• How often does reproduction occur?
    Notropis topeka spawns once per year.
  • Breeding season
    Spawning in Notropis topeka occurs from mid-May to mid-August.
  • Range number of offspring
    351 to 559
  • Average number of offspring
    453
  • Average time to hatching
    4 days
  • Range age at sexual or reproductive maturity (female)
    12 to 14 months
  • Range age at sexual or reproductive maturity (male)
    12 to 14 months

Topeka shiners don't invest time or energy into caring for their young after they scatter and fertilize their eggs.

  • Parental Investment
  • pre-fertilization
    • provisioning
    • protecting
      • female

How long do they live?

Topeka shiners live a maximum of 3 years. (Cross, 1967; Dahle, 2001; Kerns, 1983; Pflieger, 1971)

  • Average lifespan
    Status: wild
    3 years
  • Typical lifespan
    Status: wild
    3 (high) years

How do they behave?

Topeka shiners are active during the day. They are very territorial.

Home Range

Scientists don't know the average home range size of Topeka shiners.

How do they communicate with each other?

Like all fish, Topeka shiners have a lateral line running from their head to tail that helps them pick up on changes in pressure and temperature in the water. Scientists don't know much about how Topeka shiners communicate or understand their environment.

What do they eat?

Topeka shiners are thought to eat mostly insects, but this is based mostly on people's observations. Topeka shiners eat insects from the bottom of the river or stream, but also eat some plants. Topeka shiners eat many kinds of microcrustaceans, animals without backbones, larvae of other fish, and larvae of insects that live in the water. They also eat algae, plant parts that surround the seeds, and bits of dead animals and plants called detritus. (Churchill and Over, 1933; Cross and Collins, 1995; Dahle, 2001; Hatch, 2002; Pflieger, 1971)

  • Animal Foods
  • fish
  • insects
  • aquatic crustaceans
  • Plant Foods
  • seeds, grains, and nuts

What eats them and how do they avoid being eaten?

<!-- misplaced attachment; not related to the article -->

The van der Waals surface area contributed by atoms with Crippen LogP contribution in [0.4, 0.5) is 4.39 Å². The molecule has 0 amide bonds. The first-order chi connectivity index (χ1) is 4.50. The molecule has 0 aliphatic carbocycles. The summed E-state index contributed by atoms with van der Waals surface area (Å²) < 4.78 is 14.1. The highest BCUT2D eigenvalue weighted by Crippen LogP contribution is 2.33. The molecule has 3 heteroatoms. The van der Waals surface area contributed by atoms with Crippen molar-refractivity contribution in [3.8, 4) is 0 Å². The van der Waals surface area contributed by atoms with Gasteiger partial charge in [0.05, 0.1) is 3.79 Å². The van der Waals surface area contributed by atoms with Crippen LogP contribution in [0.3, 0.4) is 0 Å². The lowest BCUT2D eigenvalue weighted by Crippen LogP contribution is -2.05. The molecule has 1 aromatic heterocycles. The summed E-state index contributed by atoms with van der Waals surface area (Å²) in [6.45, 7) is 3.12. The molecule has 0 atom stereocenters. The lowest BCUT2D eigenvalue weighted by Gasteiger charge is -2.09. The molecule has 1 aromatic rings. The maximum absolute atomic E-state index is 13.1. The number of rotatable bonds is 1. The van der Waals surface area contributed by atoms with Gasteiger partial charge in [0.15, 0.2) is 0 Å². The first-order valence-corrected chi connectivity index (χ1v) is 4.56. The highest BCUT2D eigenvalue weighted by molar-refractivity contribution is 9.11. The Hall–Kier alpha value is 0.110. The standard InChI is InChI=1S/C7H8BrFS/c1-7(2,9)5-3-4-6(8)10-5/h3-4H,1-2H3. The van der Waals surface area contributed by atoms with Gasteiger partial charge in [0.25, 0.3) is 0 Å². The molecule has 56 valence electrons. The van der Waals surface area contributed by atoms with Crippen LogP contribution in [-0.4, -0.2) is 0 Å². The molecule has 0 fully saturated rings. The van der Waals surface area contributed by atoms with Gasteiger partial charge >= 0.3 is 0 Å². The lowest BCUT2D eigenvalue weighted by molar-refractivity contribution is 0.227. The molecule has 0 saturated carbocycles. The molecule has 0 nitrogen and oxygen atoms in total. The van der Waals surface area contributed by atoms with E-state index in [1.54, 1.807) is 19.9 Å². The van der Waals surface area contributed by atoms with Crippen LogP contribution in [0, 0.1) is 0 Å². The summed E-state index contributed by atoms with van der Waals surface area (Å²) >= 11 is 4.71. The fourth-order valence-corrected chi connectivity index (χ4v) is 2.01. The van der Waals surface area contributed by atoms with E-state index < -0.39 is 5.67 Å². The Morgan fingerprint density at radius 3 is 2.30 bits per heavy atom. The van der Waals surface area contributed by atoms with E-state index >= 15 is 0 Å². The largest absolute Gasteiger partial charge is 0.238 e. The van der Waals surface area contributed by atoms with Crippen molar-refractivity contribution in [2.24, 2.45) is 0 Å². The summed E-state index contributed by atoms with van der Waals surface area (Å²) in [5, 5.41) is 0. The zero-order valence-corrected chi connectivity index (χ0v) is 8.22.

Scientists don't know much about the major predators of Topeka shiners. They are definitely eaten by largemouth bass. (Berry Jr., et al., 2004)

What roles do they have in the ecosystem?

Topeka shiners help limit the number of insects by eating their larvae that live in the water. Because they eat dead bits of plants and animals, they break down nutrients that are then used by other organisms in the environment. Topeka shiners are probably important prey for nearby fish-eating fish. (Berry Jr., et al., 2004)

Do they cause problems?

There are no known adverse effects of Notropis topeka on humans.

How do they interact with us?

Topeka shiners are sometimes eaten by fish that are stocked in a river for humans to catch. (Berry Jr., et al., 2004)

  • Ways that people benefit from these animals:
  • food

Are they endangered?

Topeka shiners were listed as endangered by the US Fish and Wildlife Service in 1999, when the number of them declined by 80%. They are listed as "Near Threatened" by the IUCN Red List of Threatened Species. They are affected by disruption of their habitat, including increased amounts of silt and sediment, digging channels through rivers, and too much fertilizer in the water. Part of this comes from all of the farming on the prairies. Farming also impacts water levels, decreases the amount of plants in the water, increases temperatures, and makes the water more cloudy. Topeka shiners are eaten by fish that are stocked in rivers for humans to catch. Their numbers in South Dakota and southwestern Minnesota are strong. Making maps of where they are likely to live in the future would help protect them. (Berry Jr., et al., 2004; Dahle, 2001; Hatch, 2002)